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Module:Base Apache CXF Infrastructure/Developers Guide/How To Create And Consume SOAP Web Services



In this document is described the required steps to implement and consume a SOAP web service using the infrastructure provided by the Base Apache CXF Infrastructure module.

This infrastructre is based on Apache CXF, an open source services framework that helps to build different kind of web services.

Bulbgraph.png   When using the Base Apache CXF Infrastructure in environments before the 3.0PR19Q3 release, it is necessary to remove the wsdl4j-1.5.1.jar from the classpath and include the wsdl4j-1.6.3.jar instead. Starting from 3.0PR19Q3 this is not needed.

Example Module

The code shown in this guide is extracted from the Base Apache CXF Infrastructure Examples module which is available in this git repository.

Creating a SOAP Web Service

When developing a SOAP service it is possible to follow one of two approaches:

The example shown in this guide is based on the Java First Development approach.

SOAP Web Service Components

The first step is to create the components that define the SOAP web service.

Service Endpoint Interface

The definition of the service is done through a Java class called Service Endpoint Interface (SEI). This is the piece of Java code that is shared between a service and the consumers that make requests on it. The methods defined in this class are intended to be mapped to the operations exposed by the service:

public interface Calculator {
  public int sum(@WebParam(name = "sum1") @XmlElement(required = true) int sum1,
      @WebParam(name = "sum2") @XmlElement(required = true) int sum2);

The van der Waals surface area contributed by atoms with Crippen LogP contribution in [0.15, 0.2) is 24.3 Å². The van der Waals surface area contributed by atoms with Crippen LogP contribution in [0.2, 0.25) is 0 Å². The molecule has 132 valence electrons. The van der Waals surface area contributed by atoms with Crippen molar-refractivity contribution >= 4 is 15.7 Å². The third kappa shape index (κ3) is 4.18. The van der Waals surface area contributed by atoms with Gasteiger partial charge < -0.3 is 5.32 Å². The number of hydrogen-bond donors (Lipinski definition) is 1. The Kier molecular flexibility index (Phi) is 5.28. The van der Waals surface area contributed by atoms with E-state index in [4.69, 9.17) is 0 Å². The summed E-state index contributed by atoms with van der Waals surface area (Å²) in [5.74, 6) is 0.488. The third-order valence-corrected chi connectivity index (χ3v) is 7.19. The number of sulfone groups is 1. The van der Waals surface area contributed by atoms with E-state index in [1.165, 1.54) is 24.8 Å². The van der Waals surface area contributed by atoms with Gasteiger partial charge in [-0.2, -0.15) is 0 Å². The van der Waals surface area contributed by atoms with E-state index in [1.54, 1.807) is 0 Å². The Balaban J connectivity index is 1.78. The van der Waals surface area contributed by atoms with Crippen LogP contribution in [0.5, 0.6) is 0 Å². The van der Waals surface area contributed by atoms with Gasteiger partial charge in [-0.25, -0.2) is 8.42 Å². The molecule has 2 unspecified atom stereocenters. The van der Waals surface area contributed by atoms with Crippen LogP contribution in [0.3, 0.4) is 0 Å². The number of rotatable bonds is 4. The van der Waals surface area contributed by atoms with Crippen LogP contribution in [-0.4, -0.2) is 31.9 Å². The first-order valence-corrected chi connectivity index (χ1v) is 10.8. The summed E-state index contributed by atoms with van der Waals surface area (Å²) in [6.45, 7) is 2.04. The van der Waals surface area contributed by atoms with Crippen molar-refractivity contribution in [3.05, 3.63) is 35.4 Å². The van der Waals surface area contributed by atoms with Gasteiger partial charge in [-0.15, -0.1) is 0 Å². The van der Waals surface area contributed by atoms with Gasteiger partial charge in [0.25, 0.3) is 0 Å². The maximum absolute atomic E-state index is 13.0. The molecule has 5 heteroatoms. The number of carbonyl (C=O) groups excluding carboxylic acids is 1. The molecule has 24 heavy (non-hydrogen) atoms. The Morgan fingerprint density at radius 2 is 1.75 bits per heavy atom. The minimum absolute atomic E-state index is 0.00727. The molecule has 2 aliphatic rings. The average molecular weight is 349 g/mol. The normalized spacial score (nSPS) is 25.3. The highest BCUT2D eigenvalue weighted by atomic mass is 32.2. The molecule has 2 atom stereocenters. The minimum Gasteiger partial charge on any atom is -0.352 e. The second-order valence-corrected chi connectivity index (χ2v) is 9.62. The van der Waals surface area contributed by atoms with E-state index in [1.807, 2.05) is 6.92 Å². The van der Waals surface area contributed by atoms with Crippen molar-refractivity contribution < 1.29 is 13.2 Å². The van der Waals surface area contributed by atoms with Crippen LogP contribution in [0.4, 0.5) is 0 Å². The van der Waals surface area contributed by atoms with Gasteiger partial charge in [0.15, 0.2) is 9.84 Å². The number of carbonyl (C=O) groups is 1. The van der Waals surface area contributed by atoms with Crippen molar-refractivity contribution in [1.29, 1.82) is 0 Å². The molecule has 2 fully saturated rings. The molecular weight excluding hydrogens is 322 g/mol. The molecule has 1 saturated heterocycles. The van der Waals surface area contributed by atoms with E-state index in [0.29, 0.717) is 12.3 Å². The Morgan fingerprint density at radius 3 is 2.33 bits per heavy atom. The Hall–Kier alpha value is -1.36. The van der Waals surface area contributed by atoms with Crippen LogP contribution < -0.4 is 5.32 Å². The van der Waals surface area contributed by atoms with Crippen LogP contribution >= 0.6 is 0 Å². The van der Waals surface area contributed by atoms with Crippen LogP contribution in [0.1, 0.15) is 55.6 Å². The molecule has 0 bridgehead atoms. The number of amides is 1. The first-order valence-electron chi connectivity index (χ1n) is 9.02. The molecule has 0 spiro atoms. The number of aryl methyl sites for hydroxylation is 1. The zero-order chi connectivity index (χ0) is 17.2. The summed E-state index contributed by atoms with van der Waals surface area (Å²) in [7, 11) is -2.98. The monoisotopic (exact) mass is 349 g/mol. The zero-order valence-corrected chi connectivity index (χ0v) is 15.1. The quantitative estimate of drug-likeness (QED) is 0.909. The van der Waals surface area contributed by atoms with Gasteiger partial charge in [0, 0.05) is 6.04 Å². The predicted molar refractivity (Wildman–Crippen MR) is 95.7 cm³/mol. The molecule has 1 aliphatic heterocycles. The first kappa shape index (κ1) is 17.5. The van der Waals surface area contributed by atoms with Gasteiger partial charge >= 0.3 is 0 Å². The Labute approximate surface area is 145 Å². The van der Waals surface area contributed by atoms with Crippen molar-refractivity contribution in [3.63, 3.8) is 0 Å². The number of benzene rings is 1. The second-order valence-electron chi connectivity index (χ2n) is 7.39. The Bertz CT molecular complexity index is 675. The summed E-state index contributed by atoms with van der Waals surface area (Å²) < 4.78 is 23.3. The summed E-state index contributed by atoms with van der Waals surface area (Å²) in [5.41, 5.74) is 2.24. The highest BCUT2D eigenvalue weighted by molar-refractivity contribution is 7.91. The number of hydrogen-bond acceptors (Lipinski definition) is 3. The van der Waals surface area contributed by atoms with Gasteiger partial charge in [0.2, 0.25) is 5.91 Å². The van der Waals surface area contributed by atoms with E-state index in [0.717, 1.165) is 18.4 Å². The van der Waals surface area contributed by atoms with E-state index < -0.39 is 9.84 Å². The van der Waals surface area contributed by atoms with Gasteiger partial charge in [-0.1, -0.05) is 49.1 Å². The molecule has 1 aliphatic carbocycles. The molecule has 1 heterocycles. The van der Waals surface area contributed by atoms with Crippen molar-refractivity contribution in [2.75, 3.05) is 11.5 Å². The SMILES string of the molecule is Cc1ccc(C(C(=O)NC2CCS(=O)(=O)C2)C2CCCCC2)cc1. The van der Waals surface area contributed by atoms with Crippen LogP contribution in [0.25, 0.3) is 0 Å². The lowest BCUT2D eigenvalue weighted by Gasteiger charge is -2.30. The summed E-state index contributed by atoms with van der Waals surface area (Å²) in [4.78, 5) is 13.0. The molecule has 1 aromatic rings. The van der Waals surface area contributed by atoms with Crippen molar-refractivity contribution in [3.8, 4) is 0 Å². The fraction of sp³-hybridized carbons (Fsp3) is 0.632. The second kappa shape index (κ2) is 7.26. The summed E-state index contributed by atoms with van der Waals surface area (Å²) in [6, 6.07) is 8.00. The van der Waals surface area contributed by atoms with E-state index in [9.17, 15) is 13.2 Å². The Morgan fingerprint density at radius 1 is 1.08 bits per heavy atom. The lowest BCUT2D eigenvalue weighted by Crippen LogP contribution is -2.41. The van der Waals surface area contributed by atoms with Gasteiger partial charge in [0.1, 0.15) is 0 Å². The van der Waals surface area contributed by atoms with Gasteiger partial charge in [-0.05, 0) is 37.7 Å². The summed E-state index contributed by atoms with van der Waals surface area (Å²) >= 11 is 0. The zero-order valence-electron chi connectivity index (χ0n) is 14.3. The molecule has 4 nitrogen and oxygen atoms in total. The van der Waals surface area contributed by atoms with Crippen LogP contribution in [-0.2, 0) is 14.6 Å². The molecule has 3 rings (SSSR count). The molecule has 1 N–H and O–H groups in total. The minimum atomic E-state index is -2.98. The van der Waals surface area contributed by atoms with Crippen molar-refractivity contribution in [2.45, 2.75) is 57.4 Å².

public int multiply(@WebParam(name = "mul1") @XmlElement(required = true) int mul1,
      @WebParam(name = "mul2") @XmlElement(required = true) int mul2);

Note that the SEI makes use of standard JAX-WS annotations to specify the metadata used to map the SEI to a fully specified service definition:

Here it is possible to see detailed information about these annotations and the different properties they accept.

And we are also using an annotation of the JAXB-API to complete the definition of the different parameters of the methods:

Service Implementation Class

The service implementation is a class that will implement two interfaces:

@WebService(endpointInterface = "org.openbravo.base.cxf.examples.Calculator", serviceName = "calculatorService", portName = "calculatorServicePort")
public class CalculatorImpl implements Calculator, OBSingleton {
  public int sum(int sum1, int sum2) {
    return sum1 + sum2;
  public int multiply(int mul1, int mul2) {
    return mul1 * mul2;

In addition to annotating the SEI with the @WebService annotation, the service implementation class is also annotated with the @WebService annotation. When adding the annotation to the service implementation class, the endpointInterface property needs to be specified and it should contain the full class name of the SEI. The rest of the properties are not mandatory.

Publishing the SOAP Web Service

The infrastructure of the Base Apache CXF module provides a mechanism that allows to register and publish automatically the SOAP web services on server startup.

To publish the services, one just need to create a class that implements the SOAPWebServiceRegister interface:

public class SOAPExampleWebServiceRegister implements SOAPWebServiceRegister {
  public List<SOAPWebService<? extends OBSingleton>> getSOAPWebServices() {
    return Arrays
        .asList(SOAPWebService.createSOAPWebService("calculatorService", CalculatorImpl.class));

Implement this interface is as simple as implement the getSOAPWebServices() method returning a list of SOAPWebService instances that represents the services to be published.